Interview with Hugo Zombie
Hugo Zombie is a guy who moves around a lot. Guitarist in bands and in his own projects, he has been building a musical story based on different dark styles, from Naughty Zombies to Then Comes Silence.
Personally, I started talking to Hugo the day he came to one of our Adoración Nocturna (“Night Worship”) sessions we were holding in Valencia (Spain). Afterwards we met a couple of times at concerts during Wave Gotik Treffen… And after seeing Then Comes Silence at the last SGM Fest (Madrid – Spain, 2018), everything ends up connecting. Here’s the interview!
Hi Hugo, how are you doing? How is life in Stockholm, is it very different from Spain? How do they treat the musicians? Out of curiosity, have you managed to live in Sweden from music, or is your professional life going differently?
Hello! Well, here we are, trying to move forward in these strange times. I think life in Stockholm is not so different from life in the north of Spain, but before coming here I spent almost 3 years living in Benidorm, and in this case the contrast was really brutal.
There is a lot of musical culture here, music is more present in the media than in Spain, and at school they learn to play more instruments than the flute. And there are a lot of musicians and groups, who curiously, play more outside Sweden than here. This is what happens with Then Comes Silence too, since I joined the band we have only played twice in Sweden, which are the same times I played here with Los Carniceros.
I can say that “fortunately” my main source of income does not come from music, because with the current scenario I should be living under a bridge. Not only because of not earning from the tours that have been cancelled / postponed / we’ll-see-whatever- happens, but also because of losing the investments that had been made for travel, infrastructure… a disaster.
For years I have combined music with working as a freelance from home with my computer, so I have enough to getting by and the freedom to go on tour when necessary.
OK, let’s talk a little about your beginnings. What was it that made you decide to play? Why did you choose the guitar? What was the biggest obstacle in moving from the apprentice level to something more serious?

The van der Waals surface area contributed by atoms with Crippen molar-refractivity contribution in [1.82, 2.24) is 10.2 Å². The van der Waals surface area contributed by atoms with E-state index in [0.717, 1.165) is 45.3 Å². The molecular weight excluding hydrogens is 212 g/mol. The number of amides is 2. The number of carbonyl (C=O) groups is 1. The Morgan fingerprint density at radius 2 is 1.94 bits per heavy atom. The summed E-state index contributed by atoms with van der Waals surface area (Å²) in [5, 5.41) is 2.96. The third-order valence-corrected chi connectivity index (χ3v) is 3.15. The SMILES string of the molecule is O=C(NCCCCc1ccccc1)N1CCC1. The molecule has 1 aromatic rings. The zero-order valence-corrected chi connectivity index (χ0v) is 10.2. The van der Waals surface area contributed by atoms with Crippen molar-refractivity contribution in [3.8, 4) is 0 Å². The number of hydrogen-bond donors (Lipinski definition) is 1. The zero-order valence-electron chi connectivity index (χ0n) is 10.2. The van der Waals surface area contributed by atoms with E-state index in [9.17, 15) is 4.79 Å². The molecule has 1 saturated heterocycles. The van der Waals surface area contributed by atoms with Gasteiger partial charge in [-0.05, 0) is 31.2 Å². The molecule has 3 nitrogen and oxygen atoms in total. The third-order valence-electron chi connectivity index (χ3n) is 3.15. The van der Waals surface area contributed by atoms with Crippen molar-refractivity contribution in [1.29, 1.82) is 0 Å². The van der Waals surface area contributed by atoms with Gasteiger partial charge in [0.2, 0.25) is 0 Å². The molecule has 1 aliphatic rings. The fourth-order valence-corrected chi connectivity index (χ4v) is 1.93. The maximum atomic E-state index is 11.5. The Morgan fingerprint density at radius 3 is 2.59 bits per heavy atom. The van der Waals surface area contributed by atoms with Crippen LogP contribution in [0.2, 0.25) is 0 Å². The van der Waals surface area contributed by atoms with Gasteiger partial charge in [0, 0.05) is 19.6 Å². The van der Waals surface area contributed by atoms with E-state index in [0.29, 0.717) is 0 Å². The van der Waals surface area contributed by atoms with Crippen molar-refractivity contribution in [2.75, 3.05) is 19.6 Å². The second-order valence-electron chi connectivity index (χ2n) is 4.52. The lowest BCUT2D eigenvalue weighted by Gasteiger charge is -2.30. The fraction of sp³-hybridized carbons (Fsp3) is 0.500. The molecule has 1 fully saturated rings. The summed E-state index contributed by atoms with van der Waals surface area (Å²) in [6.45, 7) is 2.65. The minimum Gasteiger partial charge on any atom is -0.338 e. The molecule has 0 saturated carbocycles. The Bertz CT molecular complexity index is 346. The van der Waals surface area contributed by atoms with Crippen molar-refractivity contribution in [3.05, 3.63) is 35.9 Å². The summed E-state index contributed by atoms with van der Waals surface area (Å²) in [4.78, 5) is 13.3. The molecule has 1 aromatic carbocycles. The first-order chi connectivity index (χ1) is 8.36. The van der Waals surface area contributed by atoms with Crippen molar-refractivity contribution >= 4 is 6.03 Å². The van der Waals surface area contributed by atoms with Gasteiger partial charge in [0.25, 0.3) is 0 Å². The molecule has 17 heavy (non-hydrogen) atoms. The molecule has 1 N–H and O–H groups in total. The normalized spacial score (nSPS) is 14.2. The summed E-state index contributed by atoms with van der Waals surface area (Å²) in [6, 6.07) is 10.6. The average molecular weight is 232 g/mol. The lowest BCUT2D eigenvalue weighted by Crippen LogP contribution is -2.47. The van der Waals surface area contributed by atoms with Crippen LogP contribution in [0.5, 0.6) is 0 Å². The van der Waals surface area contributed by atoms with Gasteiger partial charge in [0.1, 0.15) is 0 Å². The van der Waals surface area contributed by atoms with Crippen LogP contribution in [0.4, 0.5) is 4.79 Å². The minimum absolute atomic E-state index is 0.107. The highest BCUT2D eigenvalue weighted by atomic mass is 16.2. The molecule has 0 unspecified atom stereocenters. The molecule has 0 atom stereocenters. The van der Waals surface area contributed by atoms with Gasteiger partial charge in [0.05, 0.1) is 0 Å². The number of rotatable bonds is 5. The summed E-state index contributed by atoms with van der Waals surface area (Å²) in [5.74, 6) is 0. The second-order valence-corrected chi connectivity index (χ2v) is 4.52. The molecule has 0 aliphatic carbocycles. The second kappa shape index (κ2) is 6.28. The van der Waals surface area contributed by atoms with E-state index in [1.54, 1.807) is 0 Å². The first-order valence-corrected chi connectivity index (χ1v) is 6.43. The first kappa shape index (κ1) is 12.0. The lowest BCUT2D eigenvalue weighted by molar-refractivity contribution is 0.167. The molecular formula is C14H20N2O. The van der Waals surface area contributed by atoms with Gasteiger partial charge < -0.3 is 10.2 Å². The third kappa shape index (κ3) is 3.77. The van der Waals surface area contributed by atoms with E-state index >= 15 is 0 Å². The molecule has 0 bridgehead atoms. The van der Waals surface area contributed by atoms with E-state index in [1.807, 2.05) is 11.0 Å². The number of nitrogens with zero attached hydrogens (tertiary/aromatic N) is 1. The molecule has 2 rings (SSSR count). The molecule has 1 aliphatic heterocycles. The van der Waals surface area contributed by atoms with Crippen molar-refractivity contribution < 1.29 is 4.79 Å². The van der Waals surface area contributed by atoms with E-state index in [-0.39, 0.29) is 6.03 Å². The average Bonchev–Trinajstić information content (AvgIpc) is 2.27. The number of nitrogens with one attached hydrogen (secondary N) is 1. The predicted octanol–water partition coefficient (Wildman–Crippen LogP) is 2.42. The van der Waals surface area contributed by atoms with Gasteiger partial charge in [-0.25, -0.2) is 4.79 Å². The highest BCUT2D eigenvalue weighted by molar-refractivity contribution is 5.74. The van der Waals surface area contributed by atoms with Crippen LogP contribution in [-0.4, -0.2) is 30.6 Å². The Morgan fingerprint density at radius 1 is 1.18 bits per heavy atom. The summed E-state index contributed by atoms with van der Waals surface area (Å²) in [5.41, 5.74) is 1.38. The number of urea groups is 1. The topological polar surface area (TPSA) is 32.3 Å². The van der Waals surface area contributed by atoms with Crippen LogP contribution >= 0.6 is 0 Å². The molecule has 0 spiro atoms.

I’ve loved music ever since I discovered The Beatles as a kid, and what drove me to play, I guess, was to start going to concerts by local groups as a teenager, freaking out and thinking, “wow, I want to do that too”. One of these concerts I remember was Nopresion at the Herriko Taberna in Miranda de Ebro (Spain), which is the city where I was born.
The first group I set up with my school friends, nobody knew how to play anything and everyone chose the instrument they liked. I wanted to play the guitar because, as everyone knows, guitarists are the coolest, hahaha. We did punk rock and played covers of Bad Religion, NOFX, Ramones…
About moving on to something more serious… I don’t know to what extent it depends on you, but I guess it’s a matter of setting priorities and being willing to sacrifice certain things for the benefit of others. In my case, since I was a child I had always done a little “what I had to do”. I went to school, then if you were a good student you went to high school (I wasn’t a nerd but I had a good head), then to university… and so I ended up almost by inertia with the Psychology degree obtained without having really thought about what I really wanted to do. And then, of course, it was time for the Master’s degree, which I skipped because at the beginning of the 2000’s, when I was about 20, I was diagnosed with leukaemia and “normal” life went to hell.
And in those months from hospital to hospital, with chemo, spending hours and hours listening to music in a bed connected to an drip… that’s when I decided: “If I get out of this, fuck off my career, my master’s degree, normal life and everything else, what I want is to dedicate myself to what I’m really passionate about, which is music”. And that’s how it was. On the 30th of April 2002 I had the bone marrow transplant that saved my life. While I was recovering I was learning how to use music production software, and in 2004 I was already on the road with Naughty Zombies.
The first news we had about you was in 2004 with the first album of Naughty Zombies, a dark and at the same time punk project, very focused on live. Reviewing your concert flyers, I see that you shared the stage with a good handful of dark Spanish bands: Eyaculación Post Mortem, Cromosoma 3, Quidam, The Eternal Fall, Paralitikos, Redentoras Humilladas and a long etc.
For me it’s the time of the New Dark Age compilations, which brought to light many new groups at an international level, including Naughty Zombies. We tend to mythicize the past, but it seems that this era was a never-ending party and an explosion of groups and styles… Tell us how you experienced it!